Jewelry Information > Watches and Clocks
Watches and ClocksClocks and Watches - devices used to measure or indicate the passage of time. A clock, which is larger than a watch, is usually intended to be kept in one place; a watch is designed to be carried or worn. Both types of timepieces require a source of power and a means of transmitting and controlling it, as well as indicators to register the lapse of time units.
Throughout history, time has been measured by the movement of the earth relative to the sun and stars. The earliest type of timekeeper, dating from as far back as 3500BC, was the shadow clock, or gnomon, a vertical stick or obelisk that casts a shadow. An Egyptian shadow clock of the 8th century BC is still in existence.
The Mechanical Clock The historical origin of the mechanical clock is obscure. The first recorded examples are found in the 14th century. Until that time, a time-measuring instrument was known as a horologium, or hour teller.The name clock, which originally meant "bell," was first applied in the present sense to the huge, mechanical time indicators installed in bell towers in the late Middle Ages.
The Pendulum A series of inventions in the 17th and 18th centuries increased the accuracy of clockworks and reduced the weight and bulk of the mechanisms. Galileo had described late in the 16th century the property of a pendulum, known as isochronism, stating that the period of the swing is constant. In 1657 Dutch physicist Christiaan Huygens showed how a pendulum could be used to regulate a clock. Ten years later English physicist Robert Hooke invented an escapement, which permitted the use in clocks of a pendulum with a small arc of oscillation. British clockmaker George Graham improved the escapement, and John Harrison developed a means of compensating for variations in the length of a pendulum resulting from changes in temperature.
Watches Watchworks were developed when coiled springs were introduced as a source of power. This type of spring was used in Italy about 1450. About 1500 Peter Henlein, a locksmith in Nürnberg, Germany, began producing portable timepieces known popularly as Nürnberg eggs. In 1525 another artisan, Jacob Zech of Prague, invented a fusee, or spiral pulley, to equalize the uneven pull of the spring. Other improvements that increased the accuracy of watches included a spiral hairspring, invented about 1660 by Robert Hooke, for the balance wheel, and a lever escapement devised by British inventor Thomas Mudge about 1765.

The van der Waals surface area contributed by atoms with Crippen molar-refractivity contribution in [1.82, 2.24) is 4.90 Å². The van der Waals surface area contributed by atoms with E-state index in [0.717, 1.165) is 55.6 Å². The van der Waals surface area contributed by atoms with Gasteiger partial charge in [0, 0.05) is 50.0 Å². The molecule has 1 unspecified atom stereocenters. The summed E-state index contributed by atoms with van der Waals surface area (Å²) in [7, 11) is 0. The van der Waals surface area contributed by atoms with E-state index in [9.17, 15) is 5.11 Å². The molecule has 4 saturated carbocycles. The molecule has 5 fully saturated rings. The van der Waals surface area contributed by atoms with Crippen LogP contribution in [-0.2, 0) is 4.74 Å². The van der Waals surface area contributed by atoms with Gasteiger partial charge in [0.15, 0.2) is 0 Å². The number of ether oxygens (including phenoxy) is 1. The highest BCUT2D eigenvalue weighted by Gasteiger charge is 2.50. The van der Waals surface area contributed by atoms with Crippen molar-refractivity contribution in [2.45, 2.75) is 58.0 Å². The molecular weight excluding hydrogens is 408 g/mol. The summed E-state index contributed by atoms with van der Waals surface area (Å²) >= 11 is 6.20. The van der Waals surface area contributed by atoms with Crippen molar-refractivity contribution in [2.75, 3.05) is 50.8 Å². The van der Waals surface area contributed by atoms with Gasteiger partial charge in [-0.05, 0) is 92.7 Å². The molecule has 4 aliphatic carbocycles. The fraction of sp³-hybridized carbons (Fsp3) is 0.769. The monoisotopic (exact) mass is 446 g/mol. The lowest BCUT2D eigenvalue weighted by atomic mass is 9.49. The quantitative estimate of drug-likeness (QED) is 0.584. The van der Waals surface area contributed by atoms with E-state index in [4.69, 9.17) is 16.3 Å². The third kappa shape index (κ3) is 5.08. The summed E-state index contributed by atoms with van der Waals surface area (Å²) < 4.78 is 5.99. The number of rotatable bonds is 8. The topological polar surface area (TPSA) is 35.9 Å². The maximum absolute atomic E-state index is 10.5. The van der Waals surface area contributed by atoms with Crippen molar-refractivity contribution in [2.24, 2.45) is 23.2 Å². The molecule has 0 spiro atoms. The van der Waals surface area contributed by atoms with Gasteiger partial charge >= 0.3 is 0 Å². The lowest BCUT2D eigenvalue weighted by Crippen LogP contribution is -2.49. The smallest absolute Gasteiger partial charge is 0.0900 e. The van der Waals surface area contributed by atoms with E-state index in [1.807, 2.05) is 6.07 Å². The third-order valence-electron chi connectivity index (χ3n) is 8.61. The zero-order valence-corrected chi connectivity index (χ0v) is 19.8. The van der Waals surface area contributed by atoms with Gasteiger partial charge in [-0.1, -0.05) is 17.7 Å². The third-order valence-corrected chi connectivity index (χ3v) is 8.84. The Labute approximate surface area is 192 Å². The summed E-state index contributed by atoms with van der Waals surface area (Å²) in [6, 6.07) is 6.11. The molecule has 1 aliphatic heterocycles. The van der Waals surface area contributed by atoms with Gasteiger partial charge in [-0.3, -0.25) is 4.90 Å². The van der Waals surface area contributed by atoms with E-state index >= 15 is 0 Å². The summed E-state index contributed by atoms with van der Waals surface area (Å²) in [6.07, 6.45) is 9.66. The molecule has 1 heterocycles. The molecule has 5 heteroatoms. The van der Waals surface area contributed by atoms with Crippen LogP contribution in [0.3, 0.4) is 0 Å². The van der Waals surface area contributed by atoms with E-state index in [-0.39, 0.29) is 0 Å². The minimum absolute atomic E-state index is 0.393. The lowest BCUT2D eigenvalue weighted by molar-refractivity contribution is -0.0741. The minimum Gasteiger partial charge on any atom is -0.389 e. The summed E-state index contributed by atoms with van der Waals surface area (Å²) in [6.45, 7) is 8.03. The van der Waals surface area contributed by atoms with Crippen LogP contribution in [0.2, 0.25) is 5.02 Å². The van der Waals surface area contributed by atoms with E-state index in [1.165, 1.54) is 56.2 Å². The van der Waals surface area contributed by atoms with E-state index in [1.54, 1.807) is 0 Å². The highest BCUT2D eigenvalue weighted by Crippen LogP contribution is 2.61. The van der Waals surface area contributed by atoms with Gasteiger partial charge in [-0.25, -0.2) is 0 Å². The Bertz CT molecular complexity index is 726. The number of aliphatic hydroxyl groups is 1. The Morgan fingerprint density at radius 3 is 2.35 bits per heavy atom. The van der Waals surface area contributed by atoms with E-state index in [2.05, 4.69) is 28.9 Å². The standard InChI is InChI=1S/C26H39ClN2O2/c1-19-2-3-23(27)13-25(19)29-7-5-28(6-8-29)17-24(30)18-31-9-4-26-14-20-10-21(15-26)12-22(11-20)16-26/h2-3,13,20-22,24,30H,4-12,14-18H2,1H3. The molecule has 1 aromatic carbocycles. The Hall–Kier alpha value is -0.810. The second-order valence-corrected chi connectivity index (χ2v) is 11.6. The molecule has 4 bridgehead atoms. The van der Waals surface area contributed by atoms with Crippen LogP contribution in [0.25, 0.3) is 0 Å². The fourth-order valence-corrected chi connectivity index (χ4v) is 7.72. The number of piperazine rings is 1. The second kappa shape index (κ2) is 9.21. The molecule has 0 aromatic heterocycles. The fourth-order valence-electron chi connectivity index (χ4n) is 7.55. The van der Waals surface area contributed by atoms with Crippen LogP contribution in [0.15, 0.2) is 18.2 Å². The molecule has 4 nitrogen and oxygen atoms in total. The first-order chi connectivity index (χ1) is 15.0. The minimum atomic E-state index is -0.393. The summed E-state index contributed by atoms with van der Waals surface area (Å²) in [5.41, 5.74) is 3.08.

Minute and second hands, and crystals to protect both the dial and hands, first appeared on 17th-century watches. Jeweled bearings to reduce friction and prolong the life of watchworks were introduced in the 18th century.
Movements - a watch's movement is the internal operating mechanism of a time piece. Today, most watches are battery operated and their movements are called quartz movements. A small battery activates a tiny quartz crystal whose rapid vibrations are changed by a microcomputer chip into energy to run the watch.
The old hand-wound watches all people used to wear featured mechanical movements. Mechanicals are driven by a mainspring connected to gears and a balance wheel. The stem you wind on a mechanical watch activates the mainspring, which then starts the watch without need of a battery. Watch connoisseurs today still delight in the intricacies of mechanical movements and some of the most expensive watches in the world continue to feature them.
Analogs - An analog watch features the old fashioned face we know best the one with the hour and minute hands. Digital watches are the other kind; they feature numerals printed out on a display panel.
Chronographs - A chronograph is essentially a watch that features stopwatch functions (that means it has a timer you can start and stop) and it is one of the most popular timepieces on the market. Watches that are called chronographs also perform normal timekeeping tasks, but they can do much more, Some chronos simply feature a hand that measures seconds. Others are more complex and can time longer or shorter periods or elapsed time. Chronographs can also determine speed or distance or time more than one event simultaneously. As writer and humorist Mark Twain once said while marveling about his watch: "It knows considerable more than the average voter." He might have been referring to today's chronographs.
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